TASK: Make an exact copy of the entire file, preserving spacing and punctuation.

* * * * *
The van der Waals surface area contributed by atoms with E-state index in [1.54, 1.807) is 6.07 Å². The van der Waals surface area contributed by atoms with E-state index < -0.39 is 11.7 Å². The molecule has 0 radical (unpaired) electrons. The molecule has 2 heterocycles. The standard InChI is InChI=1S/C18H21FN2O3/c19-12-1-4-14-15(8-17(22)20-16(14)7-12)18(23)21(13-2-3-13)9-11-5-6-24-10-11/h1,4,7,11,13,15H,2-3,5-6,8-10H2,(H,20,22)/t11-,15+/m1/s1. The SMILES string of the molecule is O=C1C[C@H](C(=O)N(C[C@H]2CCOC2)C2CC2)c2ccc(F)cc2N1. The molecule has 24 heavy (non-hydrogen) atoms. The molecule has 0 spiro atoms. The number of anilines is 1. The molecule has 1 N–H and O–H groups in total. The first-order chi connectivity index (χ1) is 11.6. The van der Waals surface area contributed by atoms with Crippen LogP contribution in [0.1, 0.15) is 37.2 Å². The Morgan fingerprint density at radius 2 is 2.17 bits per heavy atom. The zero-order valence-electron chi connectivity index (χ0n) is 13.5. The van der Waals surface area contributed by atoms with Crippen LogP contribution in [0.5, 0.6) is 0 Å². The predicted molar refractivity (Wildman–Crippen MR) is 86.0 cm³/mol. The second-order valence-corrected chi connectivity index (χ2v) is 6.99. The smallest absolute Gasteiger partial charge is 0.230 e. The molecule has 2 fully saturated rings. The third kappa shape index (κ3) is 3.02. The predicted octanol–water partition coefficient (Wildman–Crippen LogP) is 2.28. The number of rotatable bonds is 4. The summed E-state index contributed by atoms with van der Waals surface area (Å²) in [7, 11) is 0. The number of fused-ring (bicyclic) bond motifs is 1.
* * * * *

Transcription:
The van der Waals surface area contributed by atoms with E-state index in [1.54, 1.807) is 6.07 Å². The van der Waals surface area contributed by atoms with E-state index < -0.39 is 11.7 Å². The molecule has 0 radical (unpaired) electrons. The molecule has 2 heterocycles. The standard InChI is InChI=1S/C18H21FN2O3/c19-12-1-4-14-15(8-17(22)20-16(14)7-12)18(23)21(13-2-3-13)9-11-5-6-24-10-11/h1,4,7,11,13,15H,2-3,5-6,8-10H2,(H,20,22)/t11-,15+/m1/s1. The SMILES string of the molecule is O=C1C[C@H](C(=O)N(C[C@H]2CCOC2)C2CC2)c2ccc(F)cc2N1. The molecule has 24 heavy (non-hydrogen) atoms. The molecule has 0 spiro atoms. The number of anilines is 1. The molecule has 1 N–H and O–H groups in total. The first-order chi connectivity index (χ1) is 11.6. The van der Waals surface area contributed by atoms with Crippen LogP contribution in [0.1, 0.15) is 37.2 Å². The Morgan fingerprint density at radius 2 is 2.17 bits per heavy atom. The zero-order valence-electron chi connectivity index (χ0n) is 13.5. The van der Waals surface area contributed by atoms with Crippen LogP contribution in [0.5, 0.6) is 0 Å². The predicted molar refractivity (Wildman–Crippen MR) is 86.0 cm³/mol. The second-order valence-corrected chi connectivity index (χ2v) is 6.99. The smallest absolute Gasteiger partial charge is 0.230 e. The molecule has 2 fully saturated rings. The third kappa shape index (κ3) is 3.02. The predicted octanol–water partition coefficient (Wildman–Crippen LogP) is 2.28. The number of rotatable bonds is 4. The summed E-state index contributed by atoms with van der Waals surface area (Å²) in [7, 11) is 0. The number of fused-ring (bicyclic) bond motifs is 1.